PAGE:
The governors of Arizona, Florida, South Carolina, and Texas were among those who pushed to hastily reopen their states, against federal guidance.
At least four GOP governors are trying to shift blame after their push to prematurely reopen their states led to a spike in COVID-19 cases.
Govs. Greg Abbott of Texas, Ron DeSantis of Florida, Doug Ducey of Arizona, and Henry McMaster of South Carolina were among the many governors who quickly pushed to reopen their economies, despite not having met the five federal criteria for doing so, according to analysis by ProPublica.
Last week the Washington Post reported that their states were among 14 seeing their highest seven-day average of new coronavirus cases since the start of the pandemic. On Tuesday, Arizona, Florida, and Texas saw their highest-ever number of daily positive tests, according to Reuters.
But rather than acknowledging that they moved too quickly, the governors of those states have sought to explain away the sudden spike in cases by casting blame on random culprits.
Abbott complained on Monday that twenty-somethings in Texas were behind the abrupt shift.
"What we're seeing there is that people of that age group, they're not following these appropriate best health and safety practices," he told a local television station. "They're not wearing face masks, they're not sanitizing their hands, they're not maintaining the safe distancing practices. And as a result, they are contracting COVID-19 at a record pace in the state of Texas.”
DeSantis also placed some of the blame for Florida's spikes on young people, but pinned most of the problem on agricultural workers.
"You have very risky working conditions, particularly in these farm camps or with some of these construction workers," he said on Tuesday. "You know some of these guys, they go to work in a school bus, and they're like sardines going across like Palm Beach County or some of these other places, and you know just all these opportunities to have transmission."
A spokesperson for Florida's agriculture commissioner disputed this, noting that "the vast majority of farmworkers left agricultural communities several weeks ago, as harvests have ended."
DeSantis also claimed some of the new cases were from increased testing of people ages 20 to 45. "These are the people who are in the low-risk groups," he told reporters last Friday.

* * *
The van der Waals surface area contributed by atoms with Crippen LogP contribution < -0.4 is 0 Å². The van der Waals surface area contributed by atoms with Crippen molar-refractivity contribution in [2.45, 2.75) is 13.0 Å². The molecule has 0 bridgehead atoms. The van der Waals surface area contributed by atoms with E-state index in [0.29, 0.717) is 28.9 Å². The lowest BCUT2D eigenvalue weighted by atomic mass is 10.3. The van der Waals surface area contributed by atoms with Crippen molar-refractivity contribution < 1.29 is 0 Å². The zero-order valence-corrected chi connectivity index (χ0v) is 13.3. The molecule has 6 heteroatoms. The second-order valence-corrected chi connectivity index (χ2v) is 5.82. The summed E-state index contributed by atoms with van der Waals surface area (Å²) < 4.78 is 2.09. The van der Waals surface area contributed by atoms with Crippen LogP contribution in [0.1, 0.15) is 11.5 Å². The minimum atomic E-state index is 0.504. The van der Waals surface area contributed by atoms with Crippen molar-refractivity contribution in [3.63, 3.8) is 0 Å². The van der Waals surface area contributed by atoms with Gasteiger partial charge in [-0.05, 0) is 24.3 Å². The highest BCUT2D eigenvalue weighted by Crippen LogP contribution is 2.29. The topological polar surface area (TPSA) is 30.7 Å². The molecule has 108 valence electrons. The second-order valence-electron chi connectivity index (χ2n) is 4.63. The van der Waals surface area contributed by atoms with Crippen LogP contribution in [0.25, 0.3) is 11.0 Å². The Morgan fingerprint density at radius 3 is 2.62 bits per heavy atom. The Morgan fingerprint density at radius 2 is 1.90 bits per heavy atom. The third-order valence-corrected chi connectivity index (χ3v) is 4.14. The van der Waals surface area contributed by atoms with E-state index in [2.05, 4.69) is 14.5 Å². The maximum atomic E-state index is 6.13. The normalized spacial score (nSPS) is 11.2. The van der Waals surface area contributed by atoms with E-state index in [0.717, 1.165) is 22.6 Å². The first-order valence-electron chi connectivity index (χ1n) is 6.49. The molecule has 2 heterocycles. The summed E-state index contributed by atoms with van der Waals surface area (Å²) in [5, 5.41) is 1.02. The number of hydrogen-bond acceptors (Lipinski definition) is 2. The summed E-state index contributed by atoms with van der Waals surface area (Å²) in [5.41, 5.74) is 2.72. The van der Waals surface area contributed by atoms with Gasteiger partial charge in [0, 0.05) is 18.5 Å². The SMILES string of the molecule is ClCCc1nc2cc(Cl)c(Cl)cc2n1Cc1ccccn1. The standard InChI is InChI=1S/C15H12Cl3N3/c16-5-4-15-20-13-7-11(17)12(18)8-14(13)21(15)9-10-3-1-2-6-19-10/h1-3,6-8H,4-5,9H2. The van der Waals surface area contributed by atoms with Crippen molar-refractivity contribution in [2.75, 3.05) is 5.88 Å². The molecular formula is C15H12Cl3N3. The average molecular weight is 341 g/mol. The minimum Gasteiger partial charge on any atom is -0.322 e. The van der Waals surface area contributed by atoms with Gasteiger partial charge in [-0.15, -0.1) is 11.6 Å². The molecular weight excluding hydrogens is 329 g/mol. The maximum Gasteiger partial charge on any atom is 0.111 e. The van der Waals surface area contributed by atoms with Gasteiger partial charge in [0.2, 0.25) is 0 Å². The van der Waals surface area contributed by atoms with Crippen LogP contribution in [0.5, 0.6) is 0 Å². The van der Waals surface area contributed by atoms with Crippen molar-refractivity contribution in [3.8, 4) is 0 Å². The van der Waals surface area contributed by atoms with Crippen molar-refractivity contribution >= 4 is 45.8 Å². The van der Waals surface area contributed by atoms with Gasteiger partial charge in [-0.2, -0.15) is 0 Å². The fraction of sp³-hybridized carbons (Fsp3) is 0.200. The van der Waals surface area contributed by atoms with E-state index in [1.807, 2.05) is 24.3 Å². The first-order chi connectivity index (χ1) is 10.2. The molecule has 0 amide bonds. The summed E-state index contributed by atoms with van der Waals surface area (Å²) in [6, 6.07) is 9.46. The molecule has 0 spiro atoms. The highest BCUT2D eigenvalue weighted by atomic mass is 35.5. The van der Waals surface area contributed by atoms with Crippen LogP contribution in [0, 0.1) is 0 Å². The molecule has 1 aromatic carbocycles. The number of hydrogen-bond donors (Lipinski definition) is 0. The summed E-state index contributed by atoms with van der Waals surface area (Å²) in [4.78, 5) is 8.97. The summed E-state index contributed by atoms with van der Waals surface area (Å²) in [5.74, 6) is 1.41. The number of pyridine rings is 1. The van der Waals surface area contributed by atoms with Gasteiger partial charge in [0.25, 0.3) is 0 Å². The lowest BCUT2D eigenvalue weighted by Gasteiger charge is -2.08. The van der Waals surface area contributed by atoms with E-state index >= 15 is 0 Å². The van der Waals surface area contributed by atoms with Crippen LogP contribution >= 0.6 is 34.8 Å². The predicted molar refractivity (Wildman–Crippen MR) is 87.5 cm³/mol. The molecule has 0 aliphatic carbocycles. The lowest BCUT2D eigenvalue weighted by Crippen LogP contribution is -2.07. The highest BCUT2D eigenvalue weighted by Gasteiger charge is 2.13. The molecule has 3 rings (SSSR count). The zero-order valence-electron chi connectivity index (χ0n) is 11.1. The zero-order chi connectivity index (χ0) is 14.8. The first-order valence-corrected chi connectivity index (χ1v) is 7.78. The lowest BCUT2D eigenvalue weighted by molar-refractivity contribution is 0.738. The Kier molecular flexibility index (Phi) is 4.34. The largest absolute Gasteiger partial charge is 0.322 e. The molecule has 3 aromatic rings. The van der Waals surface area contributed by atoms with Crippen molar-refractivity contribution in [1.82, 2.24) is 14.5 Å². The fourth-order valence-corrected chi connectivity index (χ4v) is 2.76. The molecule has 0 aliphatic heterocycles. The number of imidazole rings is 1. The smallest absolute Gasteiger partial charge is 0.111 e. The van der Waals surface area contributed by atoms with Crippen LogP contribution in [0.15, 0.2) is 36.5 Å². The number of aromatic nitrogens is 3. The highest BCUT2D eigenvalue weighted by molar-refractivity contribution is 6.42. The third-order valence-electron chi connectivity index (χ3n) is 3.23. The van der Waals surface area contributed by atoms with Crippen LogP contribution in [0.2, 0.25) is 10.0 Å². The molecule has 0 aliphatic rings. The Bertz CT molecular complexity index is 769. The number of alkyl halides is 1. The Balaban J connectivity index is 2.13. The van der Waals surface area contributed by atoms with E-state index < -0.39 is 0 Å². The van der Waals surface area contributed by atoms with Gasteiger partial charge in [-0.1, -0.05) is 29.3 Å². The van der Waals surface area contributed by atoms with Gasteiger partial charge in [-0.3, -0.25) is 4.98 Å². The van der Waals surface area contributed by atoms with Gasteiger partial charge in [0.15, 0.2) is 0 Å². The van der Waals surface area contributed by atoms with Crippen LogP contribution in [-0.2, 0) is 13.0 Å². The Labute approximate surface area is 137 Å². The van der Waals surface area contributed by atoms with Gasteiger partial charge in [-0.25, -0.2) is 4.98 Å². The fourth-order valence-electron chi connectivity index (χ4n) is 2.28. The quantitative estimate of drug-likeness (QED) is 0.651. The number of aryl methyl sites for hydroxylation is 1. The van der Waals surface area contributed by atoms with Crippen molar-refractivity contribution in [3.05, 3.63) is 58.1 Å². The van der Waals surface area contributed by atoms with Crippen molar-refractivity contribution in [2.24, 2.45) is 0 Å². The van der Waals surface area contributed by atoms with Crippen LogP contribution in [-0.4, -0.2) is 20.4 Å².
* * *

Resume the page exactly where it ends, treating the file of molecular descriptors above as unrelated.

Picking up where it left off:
Ducey, for his part, claimed that a few Arizona businesses were behind the problem.
"As we have reopened, there's been good actors," he told reporters on Wednesday. "But there have been more than an outlier here and there. There have been some bad actors. I have chosen to focus on the good actors trying to promote responsible decisions and good business management, but we need to address the folks that are not in line."
Meanwhile, in South Carolina, McMaster said that residents were being irresponsible by not staying away from each other. "It's disappointing going to places and seeing people in crowds," he told a local television station last week. "We all have to practice social responsibility. Not becoming infected and not infecting others."
Despite the rise in cases, McMaster said he did not plan to shut down the state again, according to the outlet.
Public health experts have warned that reopening states too quickly may cause further damage and trigger a spike in infections across the country.
"What we are seeing is indeed, when people ease too quickly, that they do then see a rise in infections," Dr. Margaret Harris, a member of the World Health Organization's coronavirus response team, told NPR last month. "One of the issues is when people see their particular outbreak coming down, they go, 'Well, that's done, done and dusted.' But that is not the case."
Published with permission of The American Independent Foundation.